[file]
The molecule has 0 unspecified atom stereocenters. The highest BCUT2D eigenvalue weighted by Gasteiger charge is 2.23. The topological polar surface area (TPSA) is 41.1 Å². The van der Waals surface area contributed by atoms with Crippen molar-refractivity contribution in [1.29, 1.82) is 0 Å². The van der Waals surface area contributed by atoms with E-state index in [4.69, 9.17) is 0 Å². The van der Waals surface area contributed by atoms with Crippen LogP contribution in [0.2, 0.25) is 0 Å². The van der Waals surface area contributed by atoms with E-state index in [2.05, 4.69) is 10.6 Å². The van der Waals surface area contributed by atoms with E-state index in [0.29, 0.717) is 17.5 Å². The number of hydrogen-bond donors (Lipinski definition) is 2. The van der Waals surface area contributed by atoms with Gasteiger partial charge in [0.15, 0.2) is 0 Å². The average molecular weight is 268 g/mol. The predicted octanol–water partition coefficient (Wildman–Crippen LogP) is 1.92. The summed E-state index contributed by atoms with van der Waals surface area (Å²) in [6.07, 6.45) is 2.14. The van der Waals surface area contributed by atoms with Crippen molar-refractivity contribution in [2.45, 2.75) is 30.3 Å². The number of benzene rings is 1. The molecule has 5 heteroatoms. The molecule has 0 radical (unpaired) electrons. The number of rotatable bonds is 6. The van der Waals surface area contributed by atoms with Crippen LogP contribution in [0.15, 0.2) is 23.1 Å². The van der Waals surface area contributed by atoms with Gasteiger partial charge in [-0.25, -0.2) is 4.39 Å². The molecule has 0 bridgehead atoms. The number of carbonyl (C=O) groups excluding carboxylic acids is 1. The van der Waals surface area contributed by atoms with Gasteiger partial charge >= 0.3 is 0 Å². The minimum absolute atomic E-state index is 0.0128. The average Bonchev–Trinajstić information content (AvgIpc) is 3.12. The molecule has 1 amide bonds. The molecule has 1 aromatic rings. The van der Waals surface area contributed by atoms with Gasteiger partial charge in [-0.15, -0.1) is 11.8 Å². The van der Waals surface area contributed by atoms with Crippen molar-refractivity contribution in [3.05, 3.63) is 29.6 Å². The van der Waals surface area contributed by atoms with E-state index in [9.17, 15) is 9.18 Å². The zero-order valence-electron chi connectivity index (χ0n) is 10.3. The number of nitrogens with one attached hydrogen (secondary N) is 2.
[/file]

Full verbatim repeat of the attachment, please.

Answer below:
The molecule has 0 unspecified atom stereocenters. The highest BCUT2D eigenvalue weighted by Gasteiger charge is 2.23. The topological polar surface area (TPSA) is 41.1 Å². The van der Waals surface area contributed by atoms with Crippen molar-refractivity contribution in [1.29, 1.82) is 0 Å². The van der Waals surface area contributed by atoms with E-state index in [4.69, 9.17) is 0 Å². The van der Waals surface area contributed by atoms with Crippen LogP contribution in [0.2, 0.25) is 0 Å². The van der Waals surface area contributed by atoms with E-state index in [2.05, 4.69) is 10.6 Å². The van der Waals surface area contributed by atoms with E-state index in [0.29, 0.717) is 17.5 Å². The number of hydrogen-bond donors (Lipinski definition) is 2. The van der Waals surface area contributed by atoms with Gasteiger partial charge in [0.15, 0.2) is 0 Å². The average molecular weight is 268 g/mol. The predicted octanol–water partition coefficient (Wildman–Crippen LogP) is 1.92. The summed E-state index contributed by atoms with van der Waals surface area (Å²) in [6.07, 6.45) is 2.14. The van der Waals surface area contributed by atoms with Crippen molar-refractivity contribution in [2.45, 2.75) is 30.3 Å². The number of benzene rings is 1. The molecule has 5 heteroatoms. The molecule has 0 radical (unpaired) electrons. The number of rotatable bonds is 6. The van der Waals surface area contributed by atoms with Crippen LogP contribution in [0.15, 0.2) is 23.1 Å². The van der Waals surface area contributed by atoms with Gasteiger partial charge in [-0.25, -0.2) is 4.39 Å². The molecule has 0 bridgehead atoms. The number of carbonyl (C=O) groups excluding carboxylic acids is 1. The van der Waals surface area contributed by atoms with Gasteiger partial charge >= 0.3 is 0 Å². The minimum absolute atomic E-state index is 0.0128. The average Bonchev–Trinajstić information content (AvgIpc) is 3.12. The molecule has 1 amide bonds. The molecule has 1 aromatic rings. The van der Waals surface area contributed by atoms with Gasteiger partial charge in [-0.15, -0.1) is 11.8 Å². The van der Waals surface area contributed by atoms with Crippen molar-refractivity contribution in [3.05, 3.63) is 29.6 Å². The van der Waals surface area contributed by atoms with E-state index in [9.17, 15) is 9.18 Å². The zero-order valence-electron chi connectivity index (χ0n) is 10.3. The number of nitrogens with one attached hydrogen (secondary N) is 2.